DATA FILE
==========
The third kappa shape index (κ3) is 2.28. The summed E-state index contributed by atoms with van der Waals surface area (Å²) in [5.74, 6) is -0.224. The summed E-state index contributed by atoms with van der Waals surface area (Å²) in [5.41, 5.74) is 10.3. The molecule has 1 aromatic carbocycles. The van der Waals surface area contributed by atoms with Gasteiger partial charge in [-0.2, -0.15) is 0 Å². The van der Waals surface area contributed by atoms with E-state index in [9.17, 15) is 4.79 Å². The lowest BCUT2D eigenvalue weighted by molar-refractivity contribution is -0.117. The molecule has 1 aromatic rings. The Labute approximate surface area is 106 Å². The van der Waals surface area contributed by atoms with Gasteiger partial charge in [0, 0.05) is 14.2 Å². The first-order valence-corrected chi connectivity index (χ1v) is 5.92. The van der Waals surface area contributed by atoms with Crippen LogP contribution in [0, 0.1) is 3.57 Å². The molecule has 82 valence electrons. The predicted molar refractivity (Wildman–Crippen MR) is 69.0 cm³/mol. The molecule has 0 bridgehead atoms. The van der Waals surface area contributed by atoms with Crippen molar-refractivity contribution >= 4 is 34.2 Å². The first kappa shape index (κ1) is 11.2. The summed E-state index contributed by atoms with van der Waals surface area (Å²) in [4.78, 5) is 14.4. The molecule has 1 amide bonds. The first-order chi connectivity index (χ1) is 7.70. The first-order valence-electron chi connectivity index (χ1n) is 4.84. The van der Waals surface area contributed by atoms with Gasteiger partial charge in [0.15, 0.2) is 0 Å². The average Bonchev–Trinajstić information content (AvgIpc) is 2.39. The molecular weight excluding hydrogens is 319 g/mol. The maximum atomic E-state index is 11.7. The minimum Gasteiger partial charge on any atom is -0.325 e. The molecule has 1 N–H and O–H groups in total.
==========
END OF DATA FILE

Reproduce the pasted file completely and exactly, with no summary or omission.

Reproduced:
The third kappa shape index (κ3) is 2.28. The summed E-state index contributed by atoms with van der Waals surface area (Å²) in [5.74, 6) is -0.224. The summed E-state index contributed by atoms with van der Waals surface area (Å²) in [5.41, 5.74) is 10.3. The molecule has 1 aromatic carbocycles. The van der Waals surface area contributed by atoms with Gasteiger partial charge in [-0.2, -0.15) is 0 Å². The van der Waals surface area contributed by atoms with E-state index in [9.17, 15) is 4.79 Å². The lowest BCUT2D eigenvalue weighted by molar-refractivity contribution is -0.117. The molecule has 1 aromatic rings. The Labute approximate surface area is 106 Å². The van der Waals surface area contributed by atoms with Gasteiger partial charge in [0, 0.05) is 14.2 Å². The first-order valence-corrected chi connectivity index (χ1v) is 5.92. The van der Waals surface area contributed by atoms with Crippen LogP contribution in [0, 0.1) is 3.57 Å². The molecule has 82 valence electrons. The predicted molar refractivity (Wildman–Crippen MR) is 69.0 cm³/mol. The molecule has 0 bridgehead atoms. The van der Waals surface area contributed by atoms with Crippen molar-refractivity contribution >= 4 is 34.2 Å². The first kappa shape index (κ1) is 11.2. The summed E-state index contributed by atoms with van der Waals surface area (Å²) in [4.78, 5) is 14.4. The molecule has 1 amide bonds. The first-order chi connectivity index (χ1) is 7.70. The first-order valence-electron chi connectivity index (χ1n) is 4.84. The van der Waals surface area contributed by atoms with Gasteiger partial charge in [0.15, 0.2) is 0 Å². The average Bonchev–Trinajstić information content (AvgIpc) is 2.39. The molecular weight excluding hydrogens is 319 g/mol. The maximum atomic E-state index is 11.7. The minimum Gasteiger partial charge on any atom is -0.325 e. The molecule has 1 N–H and O–H groups in total.